A: Even if you’re not logged into Google, for example, an engineer told me there are 57 signals that the site uses to figure out who you are: whether you’re on a Mac or PC or iPad, where you’re located when you’re Googling, etc. And in the near future, it’ll be possible to “fingerprint” unique devices, so that sites can tell which individual computer you’re using. That’s why erasing your browser cookies is at best a partial solution—it only partially limits the information available to personalizers.

What we really need is for the companies that power the filter bubble to take responsibility for the immense power they now have – the power to determine what we see and don’t see, what we know and don’t know. We need them to make sure we continue to have access to public discourse and a view of the common good. A world based solely on things we “Like” is a very incomplete world.

I’m optimistic that they can. It’s worth remembering that newspapers weren’t always informed by a sense of journalistic ethics. They existed for centuries without it. It was only when critics like Walter Lippman began to point out how important they were that the newspapers began to change. And while journalistic ethics aren’t perfect, because of them we have been better informed over the last century. We need algorithmic ethics to guide us through the next.

Q: What are the business leaders at Google and Facebook and Yahoo saying about their responsibilities?

A: To be honest, they’re frustratingly coy. They tend to frame the trend in the passive tense: Google’s Eric Schmidt recently said “It will be very hard for people to watch or consume something that has not in some sense been tailored for them,” rather than “Google is making it very hard…” Mark Zuckerberg perfectly summed up the tension in personalization when he said “A squirrel dying in your front yard may be more relevant to your interests right now than people dying in Africa.” But he refuses to engage with what that means at a societal level – especially for the people in Africa.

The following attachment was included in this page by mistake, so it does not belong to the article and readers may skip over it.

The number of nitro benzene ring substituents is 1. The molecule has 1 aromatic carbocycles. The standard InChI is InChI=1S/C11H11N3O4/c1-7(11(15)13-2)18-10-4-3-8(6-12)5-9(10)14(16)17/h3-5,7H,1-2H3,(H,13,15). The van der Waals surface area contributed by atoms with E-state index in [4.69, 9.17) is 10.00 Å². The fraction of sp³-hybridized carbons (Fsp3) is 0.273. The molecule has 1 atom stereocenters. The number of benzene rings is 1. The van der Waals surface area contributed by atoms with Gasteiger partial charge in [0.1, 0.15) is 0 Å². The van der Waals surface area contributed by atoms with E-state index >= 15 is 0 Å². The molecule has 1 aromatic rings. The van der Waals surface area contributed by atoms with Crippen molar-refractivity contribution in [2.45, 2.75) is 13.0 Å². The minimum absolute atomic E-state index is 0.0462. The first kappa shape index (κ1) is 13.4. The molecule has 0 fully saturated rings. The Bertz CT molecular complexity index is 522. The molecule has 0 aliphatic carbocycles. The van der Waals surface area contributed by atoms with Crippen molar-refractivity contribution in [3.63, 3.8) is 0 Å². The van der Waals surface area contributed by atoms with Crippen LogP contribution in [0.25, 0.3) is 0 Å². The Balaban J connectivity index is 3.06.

Q: Your background is as a political organizer for the liberal Website MoveOn.org. How does that experience inform your book?

A: I’ve always believed the Internet could connect us all together and help create a better, more democratic world. That’s what excited me about MoveOn – here we were, connecting people directly with each other and with political leaders to create change.

But that more democratic society has yet to emerge, and I think it’s partly because while the Internet is very good at helping groups of people with like interests band together (like MoveOn), it’s not so hot at introducing people to different people and ideas. Democracy requires discourse and personalization is making that more and more elusive.

And that worries me, because we really need the Internet to live up to that connective promise. We need it to help us solve global problems like climate change, terrorism, or natural resource management which by their nature require massive coordination, and great wisdom and ingenuity. These problems can’t be solved by a person or two – they require whole societies to participate. And that just won’t happen if we’re all isolated in a web of one.

--This text refers to an out of print or unavailable edition of this title.

Review

"A powerful indictment of the current system." ---The Wall Street Journal --This text refers to the MP3 CD edition.

More About the Author